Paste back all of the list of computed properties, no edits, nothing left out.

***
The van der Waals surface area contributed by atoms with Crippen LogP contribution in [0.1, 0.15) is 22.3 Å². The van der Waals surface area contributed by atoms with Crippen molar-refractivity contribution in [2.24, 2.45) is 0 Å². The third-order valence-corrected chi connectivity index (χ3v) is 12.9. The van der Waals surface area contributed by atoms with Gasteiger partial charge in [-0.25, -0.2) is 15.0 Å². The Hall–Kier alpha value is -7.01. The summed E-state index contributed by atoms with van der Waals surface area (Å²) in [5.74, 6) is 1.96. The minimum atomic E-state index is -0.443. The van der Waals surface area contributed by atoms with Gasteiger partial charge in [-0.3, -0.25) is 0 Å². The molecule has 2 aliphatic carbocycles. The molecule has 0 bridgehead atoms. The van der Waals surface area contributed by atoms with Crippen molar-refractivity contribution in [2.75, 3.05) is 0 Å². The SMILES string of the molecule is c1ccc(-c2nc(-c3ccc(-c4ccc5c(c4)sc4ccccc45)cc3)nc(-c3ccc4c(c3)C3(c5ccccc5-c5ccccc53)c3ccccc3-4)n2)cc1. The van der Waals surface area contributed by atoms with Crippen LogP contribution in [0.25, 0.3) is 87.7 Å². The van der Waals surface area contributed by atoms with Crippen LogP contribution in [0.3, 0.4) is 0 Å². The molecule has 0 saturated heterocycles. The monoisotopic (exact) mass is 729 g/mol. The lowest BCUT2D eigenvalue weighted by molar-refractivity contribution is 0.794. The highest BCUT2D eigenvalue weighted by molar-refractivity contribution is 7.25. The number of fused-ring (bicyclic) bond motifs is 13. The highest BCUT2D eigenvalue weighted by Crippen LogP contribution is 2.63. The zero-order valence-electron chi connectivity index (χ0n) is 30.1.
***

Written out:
The van der Waals surface area contributed by atoms with Crippen LogP contribution in [0.1, 0.15) is 22.3 Å². The van der Waals surface area contributed by atoms with Crippen molar-refractivity contribution in [2.24, 2.45) is 0 Å². The third-order valence-corrected chi connectivity index (χ3v) is 12.9. The van der Waals surface area contributed by atoms with Gasteiger partial charge in [-0.25, -0.2) is 15.0 Å². The Hall–Kier alpha value is -7.01. The summed E-state index contributed by atoms with van der Waals surface area (Å²) in [5.74, 6) is 1.96. The minimum atomic E-state index is -0.443. The van der Waals surface area contributed by atoms with Gasteiger partial charge in [-0.3, -0.25) is 0 Å². The molecule has 2 aliphatic carbocycles. The molecule has 0 bridgehead atoms. The van der Waals surface area contributed by atoms with Crippen molar-refractivity contribution in [2.75, 3.05) is 0 Å². The SMILES string of the molecule is c1ccc(-c2nc(-c3ccc(-c4ccc5c(c4)sc4ccccc45)cc3)nc(-c3ccc4c(c3)C3(c5ccccc5-c5ccccc53)c3ccccc3-4)n2)cc1. The van der Waals surface area contributed by atoms with Crippen LogP contribution in [0.25, 0.3) is 87.7 Å². The van der Waals surface area contributed by atoms with Crippen LogP contribution in [0.3, 0.4) is 0 Å². The molecule has 0 saturated heterocycles. The monoisotopic (exact) mass is 729 g/mol. The lowest BCUT2D eigenvalue weighted by molar-refractivity contribution is 0.794. The highest BCUT2D eigenvalue weighted by molar-refractivity contribution is 7.25. The number of fused-ring (bicyclic) bond motifs is 13. The highest BCUT2D eigenvalue weighted by Crippen LogP contribution is 2.63. The zero-order valence-electron chi connectivity index (χ0n) is 30.1.